Professor Lori Anne Ferrell will introduce the Honnold Library exhibit “Manifold Greatness: The Creation and Afterlife of the King James Bible” which opens on 10 November. On tour in 40 select U.S. venues from 2011-2015, “Manifold Greatness” was designed at the Bodleian and Folger Shakespeare Libraries, is funded by a grant from the National Endowment for the Humanities and the American Library Association, and will be on display until mid-January at Honnold Library. Co-curated by Ferrell, Carrie Marsh, head of Honnold Special Collections, and a trans-disciplinary team of CGU graduate students, “Manifold Greatness” has special affinities to Claremont Graduate University, drawing upon its Humanities and Religion faculty’s expertise, its programs in archival and museum studies, and its Library’s rare book holdings.
Things look pretty bad here: Budget crises, failing schools, bulging prisons, polluted skies, collapsing real estate, painful unemployment – the list goes on and on. How did the once Golden State get into such trouble? Historian and filmmaker Victor Silverman has some answers from his newly released book co-authored with CGU graduate Laurie Glover, California: On the Road History (Interlink Publishing).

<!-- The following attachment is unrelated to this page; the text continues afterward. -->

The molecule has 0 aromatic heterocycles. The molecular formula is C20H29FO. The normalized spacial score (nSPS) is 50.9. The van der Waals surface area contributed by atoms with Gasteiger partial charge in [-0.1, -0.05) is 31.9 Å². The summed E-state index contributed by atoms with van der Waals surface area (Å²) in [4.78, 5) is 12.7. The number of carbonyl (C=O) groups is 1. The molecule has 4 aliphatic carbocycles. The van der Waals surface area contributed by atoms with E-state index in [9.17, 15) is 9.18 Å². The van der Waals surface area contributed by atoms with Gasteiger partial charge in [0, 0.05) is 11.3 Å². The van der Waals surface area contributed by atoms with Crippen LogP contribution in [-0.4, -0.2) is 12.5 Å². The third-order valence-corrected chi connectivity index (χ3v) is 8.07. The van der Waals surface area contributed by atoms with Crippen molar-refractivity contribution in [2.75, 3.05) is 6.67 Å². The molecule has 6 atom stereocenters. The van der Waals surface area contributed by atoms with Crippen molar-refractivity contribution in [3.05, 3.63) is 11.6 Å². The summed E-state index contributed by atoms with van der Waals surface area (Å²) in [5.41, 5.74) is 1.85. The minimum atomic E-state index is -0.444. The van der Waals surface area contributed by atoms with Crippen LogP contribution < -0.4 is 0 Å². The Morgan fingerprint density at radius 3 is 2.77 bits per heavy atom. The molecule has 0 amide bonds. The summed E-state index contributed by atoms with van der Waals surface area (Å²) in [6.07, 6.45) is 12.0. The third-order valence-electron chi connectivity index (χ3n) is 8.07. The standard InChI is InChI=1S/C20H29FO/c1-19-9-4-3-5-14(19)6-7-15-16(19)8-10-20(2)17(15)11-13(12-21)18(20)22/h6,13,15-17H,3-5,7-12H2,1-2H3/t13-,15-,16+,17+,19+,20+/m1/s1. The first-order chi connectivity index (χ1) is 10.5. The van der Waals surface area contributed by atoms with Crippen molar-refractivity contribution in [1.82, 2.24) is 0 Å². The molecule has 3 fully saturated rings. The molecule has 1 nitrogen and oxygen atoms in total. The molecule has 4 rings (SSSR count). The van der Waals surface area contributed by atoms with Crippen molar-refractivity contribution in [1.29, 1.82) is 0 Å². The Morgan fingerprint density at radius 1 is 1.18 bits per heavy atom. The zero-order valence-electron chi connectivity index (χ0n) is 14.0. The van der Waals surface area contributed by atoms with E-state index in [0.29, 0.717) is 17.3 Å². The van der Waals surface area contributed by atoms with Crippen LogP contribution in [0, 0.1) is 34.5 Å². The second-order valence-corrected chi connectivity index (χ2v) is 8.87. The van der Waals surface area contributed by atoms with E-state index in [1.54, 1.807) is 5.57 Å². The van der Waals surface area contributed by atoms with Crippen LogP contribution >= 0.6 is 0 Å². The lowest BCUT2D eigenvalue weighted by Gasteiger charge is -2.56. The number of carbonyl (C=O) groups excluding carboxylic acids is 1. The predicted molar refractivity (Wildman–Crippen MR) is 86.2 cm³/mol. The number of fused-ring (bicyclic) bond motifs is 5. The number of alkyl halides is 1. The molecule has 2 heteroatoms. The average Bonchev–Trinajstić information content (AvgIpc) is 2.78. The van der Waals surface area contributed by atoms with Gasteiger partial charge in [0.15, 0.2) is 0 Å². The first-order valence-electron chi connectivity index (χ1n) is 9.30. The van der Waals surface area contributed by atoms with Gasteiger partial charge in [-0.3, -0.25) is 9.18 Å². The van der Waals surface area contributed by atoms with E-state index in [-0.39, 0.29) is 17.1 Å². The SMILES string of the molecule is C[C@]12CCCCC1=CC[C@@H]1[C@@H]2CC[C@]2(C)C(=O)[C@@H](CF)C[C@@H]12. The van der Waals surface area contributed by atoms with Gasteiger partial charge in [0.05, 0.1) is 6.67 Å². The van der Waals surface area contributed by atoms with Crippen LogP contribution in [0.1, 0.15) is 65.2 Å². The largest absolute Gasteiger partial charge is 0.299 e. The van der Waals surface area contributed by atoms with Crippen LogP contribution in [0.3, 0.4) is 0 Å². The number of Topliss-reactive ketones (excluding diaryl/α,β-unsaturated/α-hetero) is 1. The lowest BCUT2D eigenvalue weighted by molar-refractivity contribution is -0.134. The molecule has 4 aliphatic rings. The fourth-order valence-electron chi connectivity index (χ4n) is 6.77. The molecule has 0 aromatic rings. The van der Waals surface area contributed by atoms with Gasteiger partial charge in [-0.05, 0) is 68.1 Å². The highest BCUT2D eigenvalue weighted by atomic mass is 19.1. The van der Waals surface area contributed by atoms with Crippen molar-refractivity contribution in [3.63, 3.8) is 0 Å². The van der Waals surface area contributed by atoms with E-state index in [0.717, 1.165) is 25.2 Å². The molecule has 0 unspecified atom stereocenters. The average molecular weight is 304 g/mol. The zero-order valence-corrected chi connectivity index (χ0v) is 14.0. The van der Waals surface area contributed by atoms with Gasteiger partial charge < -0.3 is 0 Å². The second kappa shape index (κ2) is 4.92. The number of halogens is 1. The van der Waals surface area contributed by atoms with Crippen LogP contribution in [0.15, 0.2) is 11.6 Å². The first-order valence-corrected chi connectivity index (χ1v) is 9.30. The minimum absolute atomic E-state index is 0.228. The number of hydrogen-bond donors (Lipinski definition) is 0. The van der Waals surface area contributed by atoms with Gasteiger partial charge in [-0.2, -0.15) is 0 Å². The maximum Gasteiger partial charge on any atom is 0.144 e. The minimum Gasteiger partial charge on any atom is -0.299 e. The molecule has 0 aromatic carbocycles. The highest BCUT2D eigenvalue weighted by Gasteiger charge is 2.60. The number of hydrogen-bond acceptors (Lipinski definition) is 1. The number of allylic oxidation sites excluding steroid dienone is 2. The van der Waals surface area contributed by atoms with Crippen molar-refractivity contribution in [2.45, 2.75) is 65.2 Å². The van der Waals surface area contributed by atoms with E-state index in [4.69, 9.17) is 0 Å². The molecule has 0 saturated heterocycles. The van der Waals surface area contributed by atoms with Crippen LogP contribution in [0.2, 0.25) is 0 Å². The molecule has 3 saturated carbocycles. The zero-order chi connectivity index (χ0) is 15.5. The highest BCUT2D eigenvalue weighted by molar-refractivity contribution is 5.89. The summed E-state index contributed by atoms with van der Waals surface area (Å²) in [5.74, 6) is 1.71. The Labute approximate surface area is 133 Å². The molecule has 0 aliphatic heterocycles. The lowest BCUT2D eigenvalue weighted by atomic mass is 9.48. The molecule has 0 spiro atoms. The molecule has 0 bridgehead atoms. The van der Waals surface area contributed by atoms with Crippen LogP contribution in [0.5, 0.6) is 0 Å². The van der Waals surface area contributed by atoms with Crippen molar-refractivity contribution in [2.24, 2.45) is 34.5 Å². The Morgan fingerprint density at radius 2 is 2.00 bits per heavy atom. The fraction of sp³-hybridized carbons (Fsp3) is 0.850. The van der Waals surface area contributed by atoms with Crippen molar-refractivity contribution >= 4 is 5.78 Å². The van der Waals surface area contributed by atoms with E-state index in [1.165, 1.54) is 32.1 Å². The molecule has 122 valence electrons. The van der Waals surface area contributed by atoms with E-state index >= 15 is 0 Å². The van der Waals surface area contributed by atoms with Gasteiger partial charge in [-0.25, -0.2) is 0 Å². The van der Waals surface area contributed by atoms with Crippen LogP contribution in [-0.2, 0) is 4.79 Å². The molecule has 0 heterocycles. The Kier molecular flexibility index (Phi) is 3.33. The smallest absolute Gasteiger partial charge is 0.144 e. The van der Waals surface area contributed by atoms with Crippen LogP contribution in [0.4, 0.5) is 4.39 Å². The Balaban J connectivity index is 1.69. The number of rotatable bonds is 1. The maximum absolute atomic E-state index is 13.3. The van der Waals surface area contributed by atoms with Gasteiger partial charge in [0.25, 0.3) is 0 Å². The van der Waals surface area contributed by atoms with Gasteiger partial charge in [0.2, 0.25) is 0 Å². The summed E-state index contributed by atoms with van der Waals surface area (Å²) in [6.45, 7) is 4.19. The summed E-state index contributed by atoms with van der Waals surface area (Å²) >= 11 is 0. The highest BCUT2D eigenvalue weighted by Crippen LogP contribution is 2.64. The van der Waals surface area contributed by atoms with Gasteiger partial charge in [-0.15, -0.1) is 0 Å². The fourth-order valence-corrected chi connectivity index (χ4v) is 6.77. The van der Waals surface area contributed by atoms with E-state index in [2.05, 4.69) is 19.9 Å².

No matter where voters are on the political spectrum, few would disagree that the Tea Party has greatly influenced electoral politics and debate on how our country is governed. In turn, members of this evolving movement cite no influence and authority greater than the Founders and how their intentions are expressed via the vessels of the Declaration of Independence and the Constitution. To emphasize this influence, House Republican adherents of the Tea Party read the Constitution out loud on the Floor of the Capitol on January 11th of this year. Tea Partiers have also promoted awareness of their views by distributing the Constitution and the Declaration of Independence and by promoting Constitution Day. This year, in what has become an annual tradition at Honnold/Mudd Library, Claremont Constitutional Discourse will recognize Constitution Day with a panel, powered by a diverse group of four professors and one student with various scholarly specialties and political points of view, who will come together in the relative political quiet of the Founders Room* to discuss the Tea Party’s use of the much debated age-old theme of Founders’ intent.
2010 – 2011